Meanwhile, agricultural production in the fertile lands of Darfur, South Kordofan and the Blue Nile has been halted by conflicts between rebels and the government. Desertification due to rising temperatures since the mid-1980s has also hampered production.

Conflicts have impeded everyday life, as well as people’s ability to be self-sufficient. Thousands of displaced people are dependent on external support and food aid and the Food and Agriculture Organization (FAO) has warned of a possible famine in some areas of Sudan.

More than 3,000,000 people suffer food insecurity in the country due to the increased rate of displacement and conflict in Darfur in addition to the influx of refugees from the South,” the FAO reported in April.

Sudan is a forgotten crisis which is going from bad to worse.”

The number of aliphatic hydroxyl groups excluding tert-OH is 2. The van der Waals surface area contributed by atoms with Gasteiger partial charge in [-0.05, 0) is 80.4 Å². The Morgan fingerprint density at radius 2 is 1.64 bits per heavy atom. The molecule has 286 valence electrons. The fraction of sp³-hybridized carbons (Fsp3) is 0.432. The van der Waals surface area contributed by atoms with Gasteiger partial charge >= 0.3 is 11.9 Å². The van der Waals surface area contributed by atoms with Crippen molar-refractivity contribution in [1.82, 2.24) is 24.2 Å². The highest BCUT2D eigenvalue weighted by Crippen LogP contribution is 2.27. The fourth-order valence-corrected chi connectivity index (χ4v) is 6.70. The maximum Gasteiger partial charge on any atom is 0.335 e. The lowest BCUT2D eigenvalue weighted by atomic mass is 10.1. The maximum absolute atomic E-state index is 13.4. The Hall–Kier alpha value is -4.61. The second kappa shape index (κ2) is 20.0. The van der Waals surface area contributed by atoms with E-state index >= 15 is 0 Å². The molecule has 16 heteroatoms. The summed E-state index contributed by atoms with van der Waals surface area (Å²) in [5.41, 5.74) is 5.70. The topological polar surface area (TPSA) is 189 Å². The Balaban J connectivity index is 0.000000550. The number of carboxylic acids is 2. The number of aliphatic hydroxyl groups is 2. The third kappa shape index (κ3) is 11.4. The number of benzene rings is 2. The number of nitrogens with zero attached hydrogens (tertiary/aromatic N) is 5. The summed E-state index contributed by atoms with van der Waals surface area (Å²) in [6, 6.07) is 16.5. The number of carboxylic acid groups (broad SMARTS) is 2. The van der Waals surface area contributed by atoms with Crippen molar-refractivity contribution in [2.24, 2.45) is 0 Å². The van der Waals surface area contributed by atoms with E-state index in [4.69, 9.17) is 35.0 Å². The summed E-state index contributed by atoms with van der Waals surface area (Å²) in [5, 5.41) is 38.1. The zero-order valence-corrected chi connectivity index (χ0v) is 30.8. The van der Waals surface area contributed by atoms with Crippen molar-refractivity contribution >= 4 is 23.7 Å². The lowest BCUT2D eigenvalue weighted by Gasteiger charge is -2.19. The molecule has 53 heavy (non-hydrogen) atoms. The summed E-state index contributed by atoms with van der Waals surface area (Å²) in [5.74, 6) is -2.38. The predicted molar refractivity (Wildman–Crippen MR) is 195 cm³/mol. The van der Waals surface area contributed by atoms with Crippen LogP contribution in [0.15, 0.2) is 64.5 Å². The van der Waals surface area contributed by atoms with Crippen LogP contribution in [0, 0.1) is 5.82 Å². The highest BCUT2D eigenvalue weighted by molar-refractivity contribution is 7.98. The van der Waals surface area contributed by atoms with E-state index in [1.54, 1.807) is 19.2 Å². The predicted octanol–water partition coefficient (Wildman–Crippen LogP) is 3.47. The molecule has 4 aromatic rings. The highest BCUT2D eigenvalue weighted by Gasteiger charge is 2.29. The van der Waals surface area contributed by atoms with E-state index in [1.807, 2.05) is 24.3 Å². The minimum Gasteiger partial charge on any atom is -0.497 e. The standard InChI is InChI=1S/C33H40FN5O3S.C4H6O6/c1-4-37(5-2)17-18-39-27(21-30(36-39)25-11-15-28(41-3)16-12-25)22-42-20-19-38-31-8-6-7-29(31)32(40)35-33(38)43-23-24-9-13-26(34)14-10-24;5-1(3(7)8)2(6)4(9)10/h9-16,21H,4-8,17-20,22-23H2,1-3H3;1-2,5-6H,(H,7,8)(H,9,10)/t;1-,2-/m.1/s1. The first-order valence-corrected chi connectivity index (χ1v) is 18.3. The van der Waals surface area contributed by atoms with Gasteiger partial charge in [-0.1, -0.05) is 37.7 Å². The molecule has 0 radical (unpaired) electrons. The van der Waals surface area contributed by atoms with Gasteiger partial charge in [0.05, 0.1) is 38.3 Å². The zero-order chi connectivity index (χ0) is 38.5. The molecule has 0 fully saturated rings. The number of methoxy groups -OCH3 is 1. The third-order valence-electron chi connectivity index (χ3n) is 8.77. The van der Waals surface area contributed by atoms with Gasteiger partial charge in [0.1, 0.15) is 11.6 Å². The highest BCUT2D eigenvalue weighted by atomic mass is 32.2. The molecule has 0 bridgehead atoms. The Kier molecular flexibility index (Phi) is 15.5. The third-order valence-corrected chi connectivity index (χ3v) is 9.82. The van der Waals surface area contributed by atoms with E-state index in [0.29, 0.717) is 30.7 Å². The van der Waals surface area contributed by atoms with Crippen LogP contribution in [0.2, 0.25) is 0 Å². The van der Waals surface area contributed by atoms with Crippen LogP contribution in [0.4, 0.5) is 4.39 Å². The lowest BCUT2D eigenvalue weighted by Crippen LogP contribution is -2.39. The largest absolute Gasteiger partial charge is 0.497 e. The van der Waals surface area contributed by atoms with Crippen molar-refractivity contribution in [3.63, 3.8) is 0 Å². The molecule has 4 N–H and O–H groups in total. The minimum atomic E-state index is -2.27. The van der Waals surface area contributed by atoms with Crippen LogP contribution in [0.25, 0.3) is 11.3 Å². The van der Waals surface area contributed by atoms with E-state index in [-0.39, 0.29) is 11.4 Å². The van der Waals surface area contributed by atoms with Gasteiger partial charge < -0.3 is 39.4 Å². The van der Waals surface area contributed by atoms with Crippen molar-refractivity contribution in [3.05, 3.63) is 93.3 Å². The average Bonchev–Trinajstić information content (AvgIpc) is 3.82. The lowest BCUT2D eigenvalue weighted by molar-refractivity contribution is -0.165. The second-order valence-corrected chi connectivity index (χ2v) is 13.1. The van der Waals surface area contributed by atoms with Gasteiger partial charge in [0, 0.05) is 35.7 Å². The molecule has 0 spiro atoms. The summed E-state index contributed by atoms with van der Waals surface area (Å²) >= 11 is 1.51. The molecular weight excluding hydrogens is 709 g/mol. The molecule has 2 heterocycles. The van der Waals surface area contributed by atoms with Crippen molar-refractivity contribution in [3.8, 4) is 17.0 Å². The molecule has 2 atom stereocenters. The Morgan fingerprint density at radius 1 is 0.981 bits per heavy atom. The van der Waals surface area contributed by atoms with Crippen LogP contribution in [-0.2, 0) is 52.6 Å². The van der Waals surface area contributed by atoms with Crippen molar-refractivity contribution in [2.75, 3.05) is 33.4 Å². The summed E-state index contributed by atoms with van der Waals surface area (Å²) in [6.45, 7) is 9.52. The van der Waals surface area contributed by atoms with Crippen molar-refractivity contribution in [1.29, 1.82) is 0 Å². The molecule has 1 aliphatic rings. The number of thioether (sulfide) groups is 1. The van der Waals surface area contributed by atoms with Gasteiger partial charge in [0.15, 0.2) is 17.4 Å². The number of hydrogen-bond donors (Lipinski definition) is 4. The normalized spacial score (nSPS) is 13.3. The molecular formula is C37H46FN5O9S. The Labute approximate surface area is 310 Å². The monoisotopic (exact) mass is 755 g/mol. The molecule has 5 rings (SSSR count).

Abdi Adan Jama
.
FAO spokesperson Abdi Adan Jama says: Sudan is a forgotten crisis which is going from bad to worse. It is urgent to help the shepherds and farmers to reduce any further deterioration in the food crisis.”

In additional to regional violence, the FAO blamed food shortages on price rises for grains and crop failures.

Darfur is heavily dependent on traditional agriculture, which provides the basic needs of citizens in Jebel Marra, in West Darfur State. It is one of Sudan’s most fertile areas and enjoys a Mediterranean climate, but intractable violence has curtailed agriculture production.

South Kordofan, once one of Sudan’s largest sources of maize, has become one of the largest areas of relief operations in the history. The long self-sufficient region has huge automated enterprises to produce cotton, but the war has destroyed all cultivation, large and small scale.

In the light of current problems, the state is considering a new strategy to address the food crisis. It has appealed to revive several major projects and finance the so-called micro finance farming projects.

Ahead of the Arab summit held in Kuwait in January 2013, Sudanese President Omar Al Bashir introduced a food security initiative, which aimed to lure Arab investors to Sudanese agriculture.

The state is counting on the Gezira Scheme to solve the food crisis.”
Othman Semsaah Ahmed Sheikh